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Title: An integrative body-mind-spirit intervention program for enhancing holistic well-being of young people in emerging adulthood
Author(s): Ng, Anna Hoi Nga 
Boey, Kam Weng 
Author(s): Mok, D.
Leung, E. K. T.
Chan, C. L. W.
Issue Date: 2016
Publisher: Japan International Cultural Exchange Foundation
Journal: International Medical Journal 
Volume: 23
Issue: 3
Start page: 214
End page: 218
Objectives: The purpose of this study is to foster a higher level of holistic well-being among young people of emerging adulthood. Specifically, an intervention program was implemented to enhance equanimity and reduce emotional afflictions of the participants.

Design: A repeated measures design was adopted to compare the holistic well-being of program participants with that of nonparticipating members of a comparison group.

Materials and Methods: Participants (N = 42, aged 18-25) were final year students who studied for their higher diploma or associate degree in a tertiary institute. The intervention program was a 2-day workshop with 2 sessions (morning and afternoon) scheduled on each day. Three 2-day workshops were organized, with 12 to 15 students participated in each workshop. Group activities of the workshop involved bodily exercises, meditation, relaxation, singing, drawing, letter writing, sharing of experience, etc. These activities which followed the body-mind-spirit approach, aimed at cultivating mindful awareness, discovering inner strength, promoting a sense of love, care, and forgiveness, and preparing participants to deal with negative encounters. Program effectiveness was evaluated by a holistic well-being inventory. Scores of the participants on the inventory were compared with another group of final year students (N = 50) who did not participate in the workshop.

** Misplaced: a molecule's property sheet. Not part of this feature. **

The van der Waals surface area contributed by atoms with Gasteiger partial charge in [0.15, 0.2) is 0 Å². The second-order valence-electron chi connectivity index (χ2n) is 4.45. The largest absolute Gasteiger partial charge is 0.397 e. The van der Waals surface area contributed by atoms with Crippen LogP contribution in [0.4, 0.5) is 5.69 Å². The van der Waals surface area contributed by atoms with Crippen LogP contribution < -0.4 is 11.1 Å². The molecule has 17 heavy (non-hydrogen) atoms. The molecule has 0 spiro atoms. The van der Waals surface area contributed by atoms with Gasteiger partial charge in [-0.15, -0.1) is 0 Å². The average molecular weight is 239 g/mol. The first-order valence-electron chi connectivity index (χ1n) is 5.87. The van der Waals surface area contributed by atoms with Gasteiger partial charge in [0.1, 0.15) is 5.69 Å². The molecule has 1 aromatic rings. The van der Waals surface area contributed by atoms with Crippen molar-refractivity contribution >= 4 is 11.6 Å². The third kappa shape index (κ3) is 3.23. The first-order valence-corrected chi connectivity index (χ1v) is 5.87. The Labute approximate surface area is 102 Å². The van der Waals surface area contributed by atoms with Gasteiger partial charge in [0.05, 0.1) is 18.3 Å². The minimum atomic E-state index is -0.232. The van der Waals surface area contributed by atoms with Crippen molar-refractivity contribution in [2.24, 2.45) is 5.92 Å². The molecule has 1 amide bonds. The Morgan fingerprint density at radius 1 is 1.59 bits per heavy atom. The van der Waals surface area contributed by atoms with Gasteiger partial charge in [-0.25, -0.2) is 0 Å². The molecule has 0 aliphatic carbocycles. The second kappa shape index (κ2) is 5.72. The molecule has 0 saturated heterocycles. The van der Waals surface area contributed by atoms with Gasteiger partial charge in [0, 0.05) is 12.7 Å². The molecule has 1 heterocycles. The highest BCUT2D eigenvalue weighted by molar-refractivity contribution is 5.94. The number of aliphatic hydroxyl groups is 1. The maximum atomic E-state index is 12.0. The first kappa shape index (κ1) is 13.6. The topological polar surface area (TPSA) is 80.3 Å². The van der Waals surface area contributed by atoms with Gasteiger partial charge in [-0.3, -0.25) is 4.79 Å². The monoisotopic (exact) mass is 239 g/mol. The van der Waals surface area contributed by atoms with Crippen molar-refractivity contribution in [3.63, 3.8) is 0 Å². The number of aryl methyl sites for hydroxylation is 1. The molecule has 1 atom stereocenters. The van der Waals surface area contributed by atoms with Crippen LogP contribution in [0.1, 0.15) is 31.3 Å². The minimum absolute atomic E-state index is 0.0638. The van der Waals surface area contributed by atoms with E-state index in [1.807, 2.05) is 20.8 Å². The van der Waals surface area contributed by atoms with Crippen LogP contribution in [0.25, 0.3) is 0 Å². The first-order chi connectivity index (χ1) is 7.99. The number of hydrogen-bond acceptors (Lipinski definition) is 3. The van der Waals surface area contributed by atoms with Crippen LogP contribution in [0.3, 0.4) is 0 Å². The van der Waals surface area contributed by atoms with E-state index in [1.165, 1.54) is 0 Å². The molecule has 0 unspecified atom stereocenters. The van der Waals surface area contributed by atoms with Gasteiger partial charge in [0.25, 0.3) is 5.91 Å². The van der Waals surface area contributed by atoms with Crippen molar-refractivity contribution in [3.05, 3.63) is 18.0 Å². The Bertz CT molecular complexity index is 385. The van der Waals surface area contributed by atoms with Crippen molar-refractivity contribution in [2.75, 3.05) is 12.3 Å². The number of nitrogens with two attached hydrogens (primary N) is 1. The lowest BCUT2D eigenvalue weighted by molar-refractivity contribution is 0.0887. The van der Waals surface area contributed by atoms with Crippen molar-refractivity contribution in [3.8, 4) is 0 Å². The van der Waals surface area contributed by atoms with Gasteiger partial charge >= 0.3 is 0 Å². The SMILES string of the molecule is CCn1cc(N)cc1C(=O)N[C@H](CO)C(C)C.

Results: Significant enhancements in various dimensions of well-being of the participants were demonstrated. Specifically, nonattachment, general vitality, mindful awareness, and spiritual self-care increased significantly; whereas emotional vulnerability, bodily irritability, and spiritual disorientation decreased significantly after participation in the 2-day workshop.

Conclusion: Small group intervention program based on an integrative body-mind-spirit model was effective in promoting holistic well-being among normal individuals of emerging adulthood.
CIHE Affiliated Publication: Yes
Appears in Collections:HL Publication

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